The evidence for:

  • >20 retrospective studies.
  • No prospective trials
  • No causal association between IVFs and cerebral edema has been proven
  • J Ped Crit Care 2008
    • “Therefore, risks are also associated with therapy with insulin, which lowers blood glucose and stimulates the sodium hydrogen exchange mechanism, increasing intracellular sodium concentration and fluid (especially hypotonic fluid) given to repair dehydration. Both of these interventions can cause a rapid decrease in serum osmolality and favor movement of water into brain cells, although the causal relation of fluid administration to CEDKA is debated”

The evidence against:

  • No one knows the mechanism of cerebral edema in DKA, in fact, the opposite is argued, that it is cytogenic cerebral edema caused by breakdown from cerebral hypoperfusion and that fluid resuscitation may prevent its occurrence.
  • Literature is full of cases of MRI/CT done prior to treatment of DKA indicating cerebral edema existing
  • NEJM 2001, Glasner, Risk factors for development of DKA
    • Retrospective study, encompassing 15 yrs
    • 7000 pediatric pts, ages 4-13, 61 cases of CE
    • No correlation between rate of fluid admin or tonicity of fluid and development of CE
  • Only Prospective study: Pediatrics 2013, Glasner, Subclinical Cerebral Edema in Children with DKA…
    • 18 patients (ages 8-18) randomized to 20 cc/kg initial + rapid replacement of estimated fluid deficit (8 patients) vs 10cc/kg + slow replacement of estimated fluid deficit over 2 days (10 patients)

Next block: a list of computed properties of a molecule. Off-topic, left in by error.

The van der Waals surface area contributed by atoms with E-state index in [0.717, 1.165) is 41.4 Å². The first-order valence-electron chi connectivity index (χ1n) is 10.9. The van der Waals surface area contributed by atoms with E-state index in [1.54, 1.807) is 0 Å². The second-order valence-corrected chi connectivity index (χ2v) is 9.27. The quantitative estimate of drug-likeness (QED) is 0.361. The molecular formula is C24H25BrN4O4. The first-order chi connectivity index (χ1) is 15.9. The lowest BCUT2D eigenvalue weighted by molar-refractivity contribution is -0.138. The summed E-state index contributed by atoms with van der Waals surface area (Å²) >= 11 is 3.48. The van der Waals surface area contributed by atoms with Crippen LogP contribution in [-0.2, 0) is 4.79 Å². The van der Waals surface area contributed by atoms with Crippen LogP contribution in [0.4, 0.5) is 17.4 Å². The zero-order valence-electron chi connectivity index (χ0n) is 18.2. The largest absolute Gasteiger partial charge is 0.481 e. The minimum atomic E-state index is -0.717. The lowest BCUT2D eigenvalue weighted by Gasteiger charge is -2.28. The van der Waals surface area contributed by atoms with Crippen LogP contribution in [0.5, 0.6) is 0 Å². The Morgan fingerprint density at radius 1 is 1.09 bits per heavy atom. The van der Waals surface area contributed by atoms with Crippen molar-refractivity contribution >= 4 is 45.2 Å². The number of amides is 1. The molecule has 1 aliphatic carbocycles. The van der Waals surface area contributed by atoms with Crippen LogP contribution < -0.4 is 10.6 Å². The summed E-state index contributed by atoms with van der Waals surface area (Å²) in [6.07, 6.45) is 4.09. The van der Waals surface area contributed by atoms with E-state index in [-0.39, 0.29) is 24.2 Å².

• Same insulin gtt started
    • MRI done at three different times, at 3-6 hours, 9-12 hours, and after resolution
    • No cases of clinical CE
    • Looking for changes in apparent diffusion coefficient measured(precursor to cerebral edema)
    • No difference in groups

The takeaway message:

  • There is absolutely no good evidence that generous IVF resuscitation in pediatric DKA causes cerebral edema, only one of many theories as to the cause of cerebral edema
  • Treat the sick/dehydrated patient with IVFs aggressively. If you are treating a child that is shocky and critically ill in DKA, don’t skimp on IVFs because in the back of your mind you are hearing the unsubstantiated ravings of a pediatric endocrinologist
  • Document a good initial neuro exam, it may be that DKA itself causes that rare complication of cerebral edema, and it may be present upon initial presentation
  • Careful with age < 5 as these studies did not include children under the age of five
  • FLUID Trial coming…large prospective trial pitting aggressive vs non-aggressive IVF resuscitation in pediatric DKA patients

The articles:

An ABG Is a Necessary Laboratory Study

What we’re told and what we’ve learned: You don’t know a patient’s pH, pCO2, HCO3, base excess, pO2 until you have an ABG.

What the evidence shows: A VBG will suffice in the overwhelming majority of cases

The evidence for VBG:

  • pH: good correlation, mean difference 0.03-0.04
  • HCO3: good correlation, mean difference 0.52-0.9
  • Base excess: correlation mean difference 0.089 mmol/L
  • pCO2: good correlation mean difference -4
  • 100% sensitive in detecting arterial hypercarbia in COPD
    • Venous vs arterial blood gases in the assessment of patients presenting with an exacerbation of chronic obstructive pulmonary disease. Am J Emerg Med. 2012
  • pH assessment in DKA, mean difference -0.015 +/- 0.006 units
    • ABG results rarelyinfluence emergency physician management of patients with suspected diabetic ketoacidosis.Acad Emerg Med 2003, Ma et al
    • 200 cases of DKA, ABG and VBG drawn simultaneously
    • Result of ABG changed treatment/disposition in 2/200 pts
  • But what about the pO2?